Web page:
Curiously, Phil Spencer, the Head of Xbox, seems to be doing most of the work of bringing Japanese games to Xbox One himself. He has talked about Xbox’s problem when it comes to Japanese games regularly in the past but he has been particularly vocal about it over the past six months or so. Starting with the Xbox fan celebration event in London (called XO19 for what it’s worth) Phil Spencer, essentially unprompted mind you, started talking about getting more Japanese franchises on Xbox One. He said that he has been “on the plane to Tokyo” a lot more in recent years and he foresees that trend continuing for years to come. It seems that his trips to Japan have paid off given all of the games that I have discussed here today. Point of fact, the arrivals of the older Kingdom Hearts and Yakuza games on Xbox were announced at that same event. In addition, it was revealed at XO19 that Xbox personnel were working with Square Enix to bring the MMO Final Fantasy XIV to Xbox One as well.
As you can see, Phil Spencer is leading the charge in terms of Japanese support himself. He isn’t just talking the talk but he is getting results. 2019 and 2020 are proof of that. Just three months ago, in January, Phil tweeted that he was in Japan meeting with publishers and developers so hopefully that means another wave of Japanese games is on the way. Additionally, Phil talked about Japanese support for Xbox in an interview in February where he expressed his reasons for wanting more Japanese games on Xbox One (besides the fact that fans have been asking for that support, of course). He said that Japan is critical because of the “creative community there.” The interview itself is worth a listen (or a read) as Phil Spencer said a bunch of other things about Japanese games in particular which I think is important to the future of Xbox. I have to agree with his statement about Japan’s importance since most of my favorite games come from Japan and the country has always been critical to the games industry as a whole.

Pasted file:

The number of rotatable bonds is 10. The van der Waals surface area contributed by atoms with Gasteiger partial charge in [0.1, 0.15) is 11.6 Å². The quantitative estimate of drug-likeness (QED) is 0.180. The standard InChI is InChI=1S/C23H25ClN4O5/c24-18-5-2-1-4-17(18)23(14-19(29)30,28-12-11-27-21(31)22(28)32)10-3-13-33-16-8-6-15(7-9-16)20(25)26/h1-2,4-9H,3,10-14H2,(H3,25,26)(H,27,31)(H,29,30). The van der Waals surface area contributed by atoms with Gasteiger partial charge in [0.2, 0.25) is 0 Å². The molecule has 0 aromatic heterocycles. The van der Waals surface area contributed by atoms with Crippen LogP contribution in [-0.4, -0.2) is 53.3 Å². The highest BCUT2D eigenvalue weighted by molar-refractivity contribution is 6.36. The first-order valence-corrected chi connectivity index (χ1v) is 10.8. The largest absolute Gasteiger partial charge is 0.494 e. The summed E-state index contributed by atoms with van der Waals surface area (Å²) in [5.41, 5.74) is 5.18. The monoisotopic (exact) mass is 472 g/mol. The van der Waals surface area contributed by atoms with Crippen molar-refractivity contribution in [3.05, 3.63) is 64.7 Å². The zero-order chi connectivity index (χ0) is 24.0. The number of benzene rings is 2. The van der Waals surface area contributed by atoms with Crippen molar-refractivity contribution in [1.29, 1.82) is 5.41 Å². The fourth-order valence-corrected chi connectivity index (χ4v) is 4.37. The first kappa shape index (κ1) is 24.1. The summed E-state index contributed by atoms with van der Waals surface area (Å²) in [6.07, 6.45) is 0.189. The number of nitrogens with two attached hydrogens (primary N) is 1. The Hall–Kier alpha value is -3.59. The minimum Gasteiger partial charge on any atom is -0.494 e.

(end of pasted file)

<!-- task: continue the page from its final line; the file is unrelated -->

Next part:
As I have laid out here today, 2018, 2019, and 2020 have all been big years for the release of Japanese games on Xbox. Microsoft has made a lot of progress when it comes to securing Japanese support for its gaming platforms. A lot of work still needs to be done if the company wants to compete with both Nintendo and Sony on the Japanese front but the effort is being made which is exciting to see. I can only hope that that work continues as it would be nice to see Xbox get the same love from Japanese developers and publishers as its rivals do. Only time will tell but I’m a lot more confident about the future now than I was in years past.
Thanks for reading! What are some Japanese franchises that you would like to see come to the Xbox One or even the Xbox Series X in the near future? I mentioned a few that I would like to see but I’m curious what you all are interested in as well. Thanks for reading and I hope to see you back here next time!